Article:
Provide Feedback to Employee
One of the key responsibilities of a supervisor is to manage the performance actions, behaviors and results of employees throughout the year. One of the ways this is done is through coaching.
What is coaching?
- Observing and monitoring performance throughout the year
- Providing regular, timely constructive feedback, both positive and negative
- Documenting performance, both positive and negative
What is feedback?
Feedback is giving timely and specific information about job performance based on recent experience or observations that include praise or constructive criticism.
The feedback between supervisor and employee can be either formal (given in a scheduled meeting) or informal (in casual conversation). Employees are encouraged to ask for feedback from the supervisor and others.
Advantages of continuous feedback:
- It’s a powerful way of motivating people.
- Giving feedback helps build relationships.
- It improves efficiency in that through feedback there are opportunities to adjust goals leading to better results.
- It provides documentation that helps identify employee strengths and manage their areas for improvement.
- Timely feedback enhances results.
All feedback is constructive. Positive feedback is just as important as negative. It can build the employee’s confidence, self esteem, commitment, and loyalty.
The most common statement from employees when discussing non-monetary rewards and recognition is “a simple thank you from my boss would go a long way.” People want feedback -- they especially want to be recognized and appreciated for a job well done. Similarly, supervisors also need to hear from their employees when they perform well.
Find situations when there is an opportunity to give positive feedback (to an employee or supervisor) and make sure to follow through.
If you are giving positive feedback, remember to choose a place and medium which are comfortable for the receiver. For example, some people are embarrassed by public acknowledgments and, therefore, might prefer a one-on-one thank you rather than an announcement in a department meeting.
Tips and Techniques:
If you are giving negative feedback, it should always:
- be private and confidential
- be immediate (the sooner the feedback, the more effective it is in influencing behavior)
- be specific, refer to specific behaviors and outcomes
- give feedback on performance, not personality
- include the opportunity to improve performance
- include something positive
Steps to follow when delivering negative feedback:
- Categorize and specify performance problem(s)
- Listen and summarize employee response
- Offer your view
- Give examples of occasions where employee has demonstrated ability in this area (e.g., Employee has demonstrated a strength in meeting deadlines and keeping manager informed of project status on projects with a short turnaround time. Employee should be encouraged to apply the same methodology to longer term projects where there exists a weakness in meeting deadlines.)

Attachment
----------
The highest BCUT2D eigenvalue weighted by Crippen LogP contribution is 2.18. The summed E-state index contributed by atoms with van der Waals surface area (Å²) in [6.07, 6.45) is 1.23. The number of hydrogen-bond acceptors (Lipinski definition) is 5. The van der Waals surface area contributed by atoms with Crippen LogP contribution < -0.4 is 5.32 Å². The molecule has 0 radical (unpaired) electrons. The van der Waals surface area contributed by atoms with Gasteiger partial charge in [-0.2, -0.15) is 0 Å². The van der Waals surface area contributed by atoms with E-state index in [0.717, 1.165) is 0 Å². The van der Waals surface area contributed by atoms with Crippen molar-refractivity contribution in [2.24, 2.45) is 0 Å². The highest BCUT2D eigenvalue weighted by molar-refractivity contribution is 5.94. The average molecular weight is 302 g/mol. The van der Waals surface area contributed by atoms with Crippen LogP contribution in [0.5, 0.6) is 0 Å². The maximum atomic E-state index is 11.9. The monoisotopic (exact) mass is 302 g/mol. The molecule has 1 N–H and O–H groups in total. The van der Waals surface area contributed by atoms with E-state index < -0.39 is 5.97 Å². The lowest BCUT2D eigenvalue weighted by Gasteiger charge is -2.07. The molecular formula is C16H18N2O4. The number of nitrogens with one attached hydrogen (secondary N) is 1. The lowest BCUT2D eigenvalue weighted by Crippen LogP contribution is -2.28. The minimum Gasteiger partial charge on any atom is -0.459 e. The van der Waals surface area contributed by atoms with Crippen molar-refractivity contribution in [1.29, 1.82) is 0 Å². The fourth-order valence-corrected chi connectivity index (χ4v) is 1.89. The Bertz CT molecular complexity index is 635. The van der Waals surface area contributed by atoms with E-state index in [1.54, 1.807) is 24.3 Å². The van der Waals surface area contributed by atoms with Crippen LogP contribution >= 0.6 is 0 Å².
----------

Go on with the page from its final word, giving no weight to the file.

- Specify appropriate performance
- Review downside of no change
- Develop goal and action plan
Reasons to Document Performance:
- To acknowledge good performance
- To express concern with continued poor performance
- To help in the coaching process of improving performance
- To help in determining performance evaluation
- To support performance ratings
The Importance of Documenting
Documentation serves as a valuable resource during the Coaching and Evaluating phases. By documenting throughout the year, both an employee and a supervisor can rely on a written reference when completing the evaluation, rather than on just memory. Documentation, therefore, allows one to:
- offer a more objective and complete evaluation by minimizing the bias toward recent events
- save time during the evaluation by having a written reference
- support the feedback process by providing specific examples of performance
Properly recorded documentation should be:
- based on performance - not personality
- related to performance standards and policies and procedures
Supervisors should consider using a standard form in order to keep documentation consistent.
Documentation can be shared with the employee when recorded and/or during the evaluation meeting.
As an employee, you will also want to maintain a record of your accomplishments to remind yourself and your supervisor of your performance during the year. You may want to keep a portfolio handy, in which you place reminders of your achievements, including such things as work samples, thank you letters, project results, etc.
Create a Performance Improvement Plan
If performance evaluation results in an assessment of sub-standard performance, a supervisor should follow these steps:
- Complete the evaluation form and send to Human Resources with a performance improvement plan attached. Note on front page of evaluation form the date that performance will be evaluated again (no later than 90 days).
- List the specific duties and responsibilities which are not being performed in an acceptable manner.
- Note the actions that have been and will be taken to improve performance.
- Schedule a regular series of one-on-one meetings to review progress. Determine what issues could be negatively impacting performance.
- Continue in the progressive disciplinary process, noting that performance is unsatisfactory and must be improved or further discipline such as a freeze on pay or discharge may result.
If you need more information or assistance with the discipline process, contact your next level of management and/or Human Resources.
An across the board increase withheld or postponed due to performance deficiencies or non-adherence to policies will not be retroactive.